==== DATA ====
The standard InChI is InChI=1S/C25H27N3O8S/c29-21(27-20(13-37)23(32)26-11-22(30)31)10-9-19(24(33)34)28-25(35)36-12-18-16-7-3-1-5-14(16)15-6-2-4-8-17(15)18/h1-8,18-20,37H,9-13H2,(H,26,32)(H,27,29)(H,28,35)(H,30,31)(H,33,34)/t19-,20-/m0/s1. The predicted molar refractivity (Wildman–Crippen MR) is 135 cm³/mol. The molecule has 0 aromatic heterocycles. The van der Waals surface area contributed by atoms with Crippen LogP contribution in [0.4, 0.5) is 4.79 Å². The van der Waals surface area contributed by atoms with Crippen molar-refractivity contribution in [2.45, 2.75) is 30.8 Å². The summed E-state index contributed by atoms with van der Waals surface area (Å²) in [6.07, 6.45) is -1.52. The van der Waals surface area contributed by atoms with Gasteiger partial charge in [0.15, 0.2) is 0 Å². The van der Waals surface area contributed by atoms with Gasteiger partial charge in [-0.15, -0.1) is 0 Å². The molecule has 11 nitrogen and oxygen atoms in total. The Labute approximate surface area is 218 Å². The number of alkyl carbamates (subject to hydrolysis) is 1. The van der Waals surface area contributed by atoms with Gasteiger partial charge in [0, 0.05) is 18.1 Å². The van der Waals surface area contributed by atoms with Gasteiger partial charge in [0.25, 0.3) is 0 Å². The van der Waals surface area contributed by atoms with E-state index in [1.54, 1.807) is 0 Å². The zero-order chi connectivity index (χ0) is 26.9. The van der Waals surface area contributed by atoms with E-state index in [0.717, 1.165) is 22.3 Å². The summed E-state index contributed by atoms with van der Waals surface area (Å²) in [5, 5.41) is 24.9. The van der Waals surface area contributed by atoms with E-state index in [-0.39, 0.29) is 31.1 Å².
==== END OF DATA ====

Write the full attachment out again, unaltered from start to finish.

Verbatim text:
The standard InChI is InChI=1S/C25H27N3O8S/c29-21(27-20(13-37)23(32)26-11-22(30)31)10-9-19(24(33)34)28-25(35)36-12-18-16-7-3-1-5-14(16)15-6-2-4-8-17(15)18/h1-8,18-20,37H,9-13H2,(H,26,32)(H,27,29)(H,28,35)(H,30,31)(H,33,34)/t19-,20-/m0/s1. The predicted molar refractivity (Wildman–Crippen MR) is 135 cm³/mol. The molecule has 0 aromatic heterocycles. The van der Waals surface area contributed by atoms with Crippen LogP contribution in [0.4, 0.5) is 4.79 Å². The van der Waals surface area contributed by atoms with Crippen molar-refractivity contribution in [2.45, 2.75) is 30.8 Å². The summed E-state index contributed by atoms with van der Waals surface area (Å²) in [6.07, 6.45) is -1.52. The van der Waals surface area contributed by atoms with Gasteiger partial charge in [0.15, 0.2) is 0 Å². The van der Waals surface area contributed by atoms with Gasteiger partial charge in [-0.15, -0.1) is 0 Å². The molecule has 11 nitrogen and oxygen atoms in total. The Labute approximate surface area is 218 Å². The number of alkyl carbamates (subject to hydrolysis) is 1. The van der Waals surface area contributed by atoms with Gasteiger partial charge in [0, 0.05) is 18.1 Å². The van der Waals surface area contributed by atoms with Gasteiger partial charge in [0.25, 0.3) is 0 Å². The van der Waals surface area contributed by atoms with E-state index in [1.54, 1.807) is 0 Å². The zero-order chi connectivity index (χ0) is 26.9. The van der Waals surface area contributed by atoms with E-state index in [0.717, 1.165) is 22.3 Å². The summed E-state index contributed by atoms with van der Waals surface area (Å²) in [5, 5.41) is 24.9. The van der Waals surface area contributed by atoms with E-state index in [-0.39, 0.29) is 31.1 Å².